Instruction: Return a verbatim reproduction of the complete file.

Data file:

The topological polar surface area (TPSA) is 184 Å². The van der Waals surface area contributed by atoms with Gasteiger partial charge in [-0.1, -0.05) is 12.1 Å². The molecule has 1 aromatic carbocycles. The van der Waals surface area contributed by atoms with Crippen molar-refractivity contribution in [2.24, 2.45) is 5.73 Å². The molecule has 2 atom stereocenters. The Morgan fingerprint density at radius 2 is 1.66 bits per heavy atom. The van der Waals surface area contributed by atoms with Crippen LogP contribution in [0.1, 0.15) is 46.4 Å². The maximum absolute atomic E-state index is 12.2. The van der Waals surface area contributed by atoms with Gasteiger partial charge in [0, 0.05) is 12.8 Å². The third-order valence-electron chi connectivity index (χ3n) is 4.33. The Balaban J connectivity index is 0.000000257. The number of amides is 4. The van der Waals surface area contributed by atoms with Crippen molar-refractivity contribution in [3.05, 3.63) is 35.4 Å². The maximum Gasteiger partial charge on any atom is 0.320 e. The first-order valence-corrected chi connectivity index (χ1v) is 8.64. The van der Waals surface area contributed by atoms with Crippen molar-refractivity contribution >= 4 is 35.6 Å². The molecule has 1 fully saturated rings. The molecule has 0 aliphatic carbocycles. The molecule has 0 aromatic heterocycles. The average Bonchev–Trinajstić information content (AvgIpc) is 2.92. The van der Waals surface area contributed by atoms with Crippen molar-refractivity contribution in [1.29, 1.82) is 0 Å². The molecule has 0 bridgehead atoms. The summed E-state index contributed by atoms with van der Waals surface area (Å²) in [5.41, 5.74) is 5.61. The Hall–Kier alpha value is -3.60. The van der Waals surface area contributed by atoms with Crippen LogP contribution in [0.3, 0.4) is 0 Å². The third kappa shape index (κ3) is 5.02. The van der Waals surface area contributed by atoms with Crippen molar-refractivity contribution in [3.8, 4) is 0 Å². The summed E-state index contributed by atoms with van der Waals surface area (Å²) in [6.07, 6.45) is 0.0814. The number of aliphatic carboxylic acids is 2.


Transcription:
The topological polar surface area (TPSA) is 184 Å². The van der Waals surface area contributed by atoms with Gasteiger partial charge in [-0.1, -0.05) is 12.1 Å². The molecule has 1 aromatic carbocycles. The van der Waals surface area contributed by atoms with Crippen molar-refractivity contribution in [2.24, 2.45) is 5.73 Å². The molecule has 2 atom stereocenters. The Morgan fingerprint density at radius 2 is 1.66 bits per heavy atom. The van der Waals surface area contributed by atoms with Crippen LogP contribution in [0.1, 0.15) is 46.4 Å². The maximum absolute atomic E-state index is 12.2. The van der Waals surface area contributed by atoms with Gasteiger partial charge in [0, 0.05) is 12.8 Å². The third-order valence-electron chi connectivity index (χ3n) is 4.33. The Balaban J connectivity index is 0.000000257. The number of amides is 4. The van der Waals surface area contributed by atoms with Crippen molar-refractivity contribution in [3.05, 3.63) is 35.4 Å². The maximum Gasteiger partial charge on any atom is 0.320 e. The first-order valence-corrected chi connectivity index (χ1v) is 8.64. The van der Waals surface area contributed by atoms with Crippen molar-refractivity contribution >= 4 is 35.6 Å². The molecule has 1 fully saturated rings. The molecule has 0 aliphatic carbocycles. The molecule has 0 aromatic heterocycles. The average Bonchev–Trinajstić information content (AvgIpc) is 2.92. The van der Waals surface area contributed by atoms with Crippen molar-refractivity contribution in [1.29, 1.82) is 0 Å². The molecule has 0 bridgehead atoms. The summed E-state index contributed by atoms with van der Waals surface area (Å²) in [5.41, 5.74) is 5.61. The Hall–Kier alpha value is -3.60. The van der Waals surface area contributed by atoms with Crippen LogP contribution in [0.3, 0.4) is 0 Å². The third kappa shape index (κ3) is 5.02. The van der Waals surface area contributed by atoms with Crippen molar-refractivity contribution in [3.8, 4) is 0 Å². The summed E-state index contributed by atoms with van der Waals surface area (Å²) in [6.07, 6.45) is 0.0814. The number of aliphatic carboxylic acids is 2.